One of the problems is obviously that there is a strong resistance, that is, there is souverainism not only of the right-wing populists. Even in institutions there is a petrified, frozen mindset. This is why in the book “Imagining Europe” we talk about the importance of imagination, of trying, of thinking about the European process in a more innovative way, outside the box that we have known for decades.

In my opinion, social movements can be very important and propose things that would never come from the institutions. We can even see this in the European Parliament, because when we talk about what weight the voice of the citizens should have in this conference, many MPs feel attacked, because they are the representatives of the citizens, they have been elected.

From my point of view, if we want to democratise the EU, we must do much more and take seriously the critical capacity of an average citizen to contribute to the decision-making process. If you do not want to do this, in my opinion there is the risk of a slow but rather sure apocalypse, because it is clear that few citizens in Europe are in love with the European project.

This deliberative experiment is important and potentially very enriching, the concern we have is that these processes work well on specific issues which are then followed by specific measures, if instead citizens are consulted about broad topics, then there is a risk that no concrete measure will follow.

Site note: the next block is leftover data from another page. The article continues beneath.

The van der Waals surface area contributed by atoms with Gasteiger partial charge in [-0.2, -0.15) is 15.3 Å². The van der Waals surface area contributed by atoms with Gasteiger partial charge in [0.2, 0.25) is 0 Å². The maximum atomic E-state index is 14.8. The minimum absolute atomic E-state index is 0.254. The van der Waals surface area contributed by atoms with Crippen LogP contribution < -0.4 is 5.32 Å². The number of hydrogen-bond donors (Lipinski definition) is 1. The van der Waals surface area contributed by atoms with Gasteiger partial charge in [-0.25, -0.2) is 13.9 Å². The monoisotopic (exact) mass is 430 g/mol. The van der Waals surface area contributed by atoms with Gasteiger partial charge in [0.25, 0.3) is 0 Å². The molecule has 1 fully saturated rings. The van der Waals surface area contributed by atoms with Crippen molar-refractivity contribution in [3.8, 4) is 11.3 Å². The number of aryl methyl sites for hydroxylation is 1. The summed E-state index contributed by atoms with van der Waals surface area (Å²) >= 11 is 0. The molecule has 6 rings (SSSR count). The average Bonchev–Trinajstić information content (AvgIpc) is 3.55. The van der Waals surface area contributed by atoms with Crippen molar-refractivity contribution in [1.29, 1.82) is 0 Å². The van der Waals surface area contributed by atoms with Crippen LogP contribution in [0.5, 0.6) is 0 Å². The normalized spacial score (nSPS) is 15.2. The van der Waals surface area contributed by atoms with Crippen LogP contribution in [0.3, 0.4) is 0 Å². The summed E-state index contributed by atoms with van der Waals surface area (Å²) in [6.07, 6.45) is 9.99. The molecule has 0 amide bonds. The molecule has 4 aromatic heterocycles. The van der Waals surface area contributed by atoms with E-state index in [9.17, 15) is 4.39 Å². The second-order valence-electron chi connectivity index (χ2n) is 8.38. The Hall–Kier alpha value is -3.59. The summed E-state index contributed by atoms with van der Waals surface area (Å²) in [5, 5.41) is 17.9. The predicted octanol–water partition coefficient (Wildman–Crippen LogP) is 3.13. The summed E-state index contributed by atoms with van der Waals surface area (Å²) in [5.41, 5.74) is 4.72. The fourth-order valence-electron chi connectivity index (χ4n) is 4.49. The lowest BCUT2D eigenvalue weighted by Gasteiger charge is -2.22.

Here, too, there has been partly sabotage by governments, especially populist ones. Because obviously it is very impractical to put huge issues on your table and then say "citizens have to choose what they want to talk about".

I myself was consulted by the Commission, by the secretariat in July last year with 70 other European academics and we had to identify issues on which to focus the deliberative process. But some governments did not want this external influence from experts. The result is a process of deliberating on everything and yes, that can hardly work.

So I agree that much better could have been done in this case. However, in some cases, even on very complex issues at the constitutional level as happened in Ireland a few years ago, citizens can deliberate in a serious way. At the European level, for various reasons, it was an organised process at the last moment, especially I believe because the institutional triangle – Commission, Council, and Parliament – is in eternal conflict.